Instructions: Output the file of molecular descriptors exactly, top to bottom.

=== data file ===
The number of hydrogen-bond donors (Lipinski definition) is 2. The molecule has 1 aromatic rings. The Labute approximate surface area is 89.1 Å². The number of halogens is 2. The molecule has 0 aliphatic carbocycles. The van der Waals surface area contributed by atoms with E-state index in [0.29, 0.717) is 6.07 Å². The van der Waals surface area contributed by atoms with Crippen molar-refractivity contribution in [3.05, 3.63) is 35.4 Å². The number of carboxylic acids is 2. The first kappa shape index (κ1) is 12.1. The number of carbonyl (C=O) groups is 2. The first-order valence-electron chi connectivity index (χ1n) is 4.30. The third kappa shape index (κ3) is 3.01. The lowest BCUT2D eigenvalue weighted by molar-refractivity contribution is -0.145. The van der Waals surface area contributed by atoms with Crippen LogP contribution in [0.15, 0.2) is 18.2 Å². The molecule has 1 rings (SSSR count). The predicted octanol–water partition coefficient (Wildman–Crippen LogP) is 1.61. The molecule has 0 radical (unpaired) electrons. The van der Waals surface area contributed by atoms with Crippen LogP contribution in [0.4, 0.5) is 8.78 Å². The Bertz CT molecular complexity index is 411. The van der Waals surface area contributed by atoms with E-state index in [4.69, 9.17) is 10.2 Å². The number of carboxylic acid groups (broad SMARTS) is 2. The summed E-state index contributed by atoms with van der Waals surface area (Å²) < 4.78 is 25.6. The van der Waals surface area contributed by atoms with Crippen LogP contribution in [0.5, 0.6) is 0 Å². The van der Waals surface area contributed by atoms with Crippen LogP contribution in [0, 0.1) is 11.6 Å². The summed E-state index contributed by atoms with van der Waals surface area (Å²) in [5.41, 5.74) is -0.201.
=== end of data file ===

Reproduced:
The number of hydrogen-bond donors (Lipinski definition) is 2. The molecule has 1 aromatic rings. The Labute approximate surface area is 89.1 Å². The number of halogens is 2. The molecule has 0 aliphatic carbocycles. The van der Waals surface area contributed by atoms with E-state index in [0.29, 0.717) is 6.07 Å². The van der Waals surface area contributed by atoms with Crippen molar-refractivity contribution in [3.05, 3.63) is 35.4 Å². The number of carboxylic acids is 2. The first kappa shape index (κ1) is 12.1. The number of carbonyl (C=O) groups is 2. The first-order valence-electron chi connectivity index (χ1n) is 4.30. The third kappa shape index (κ3) is 3.01. The lowest BCUT2D eigenvalue weighted by molar-refractivity contribution is -0.145. The van der Waals surface area contributed by atoms with Crippen LogP contribution in [0.15, 0.2) is 18.2 Å². The molecule has 1 rings (SSSR count). The predicted octanol–water partition coefficient (Wildman–Crippen LogP) is 1.61. The molecule has 0 radical (unpaired) electrons. The van der Waals surface area contributed by atoms with Crippen LogP contribution in [0.4, 0.5) is 8.78 Å². The Bertz CT molecular complexity index is 411. The van der Waals surface area contributed by atoms with E-state index in [4.69, 9.17) is 10.2 Å². The number of carboxylic acid groups (broad SMARTS) is 2. The summed E-state index contributed by atoms with van der Waals surface area (Å²) < 4.78 is 25.6. The van der Waals surface area contributed by atoms with Crippen LogP contribution in [0.5, 0.6) is 0 Å². The van der Waals surface area contributed by atoms with Crippen LogP contribution in [0, 0.1) is 11.6 Å². The summed E-state index contributed by atoms with van der Waals surface area (Å²) in [5.41, 5.74) is -0.201.